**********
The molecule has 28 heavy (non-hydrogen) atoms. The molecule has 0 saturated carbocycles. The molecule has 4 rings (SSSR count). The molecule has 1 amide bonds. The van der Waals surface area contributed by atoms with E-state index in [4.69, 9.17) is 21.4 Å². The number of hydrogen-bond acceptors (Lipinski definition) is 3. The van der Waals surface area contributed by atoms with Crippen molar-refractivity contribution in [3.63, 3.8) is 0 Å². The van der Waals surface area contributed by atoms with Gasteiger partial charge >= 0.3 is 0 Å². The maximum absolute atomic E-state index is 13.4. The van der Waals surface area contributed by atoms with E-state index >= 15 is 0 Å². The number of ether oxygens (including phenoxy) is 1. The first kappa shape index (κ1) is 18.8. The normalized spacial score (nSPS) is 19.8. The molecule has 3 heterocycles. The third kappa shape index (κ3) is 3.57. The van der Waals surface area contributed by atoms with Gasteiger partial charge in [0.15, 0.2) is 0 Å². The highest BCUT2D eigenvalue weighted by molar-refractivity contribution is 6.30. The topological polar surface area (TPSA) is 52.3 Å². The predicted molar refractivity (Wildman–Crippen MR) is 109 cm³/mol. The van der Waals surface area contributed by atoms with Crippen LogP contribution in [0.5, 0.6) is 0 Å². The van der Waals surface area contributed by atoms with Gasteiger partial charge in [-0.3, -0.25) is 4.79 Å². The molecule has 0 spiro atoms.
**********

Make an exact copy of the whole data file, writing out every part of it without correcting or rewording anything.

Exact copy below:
The molecule has 28 heavy (non-hydrogen) atoms. The molecule has 0 saturated carbocycles. The molecule has 4 rings (SSSR count). The molecule has 1 amide bonds. The van der Waals surface area contributed by atoms with E-state index in [4.69, 9.17) is 21.4 Å². The number of hydrogen-bond acceptors (Lipinski definition) is 3. The van der Waals surface area contributed by atoms with Crippen molar-refractivity contribution in [3.63, 3.8) is 0 Å². The van der Waals surface area contributed by atoms with Gasteiger partial charge >= 0.3 is 0 Å². The maximum absolute atomic E-state index is 13.4. The van der Waals surface area contributed by atoms with E-state index >= 15 is 0 Å². The number of ether oxygens (including phenoxy) is 1. The first kappa shape index (κ1) is 18.8. The normalized spacial score (nSPS) is 19.8. The molecule has 3 heterocycles. The third kappa shape index (κ3) is 3.57. The van der Waals surface area contributed by atoms with Gasteiger partial charge in [0.15, 0.2) is 0 Å². The highest BCUT2D eigenvalue weighted by molar-refractivity contribution is 6.30. The topological polar surface area (TPSA) is 52.3 Å². The predicted molar refractivity (Wildman–Crippen MR) is 109 cm³/mol. The van der Waals surface area contributed by atoms with Crippen LogP contribution in [0.5, 0.6) is 0 Å². The van der Waals surface area contributed by atoms with Gasteiger partial charge in [-0.3, -0.25) is 4.79 Å². The molecule has 0 spiro atoms.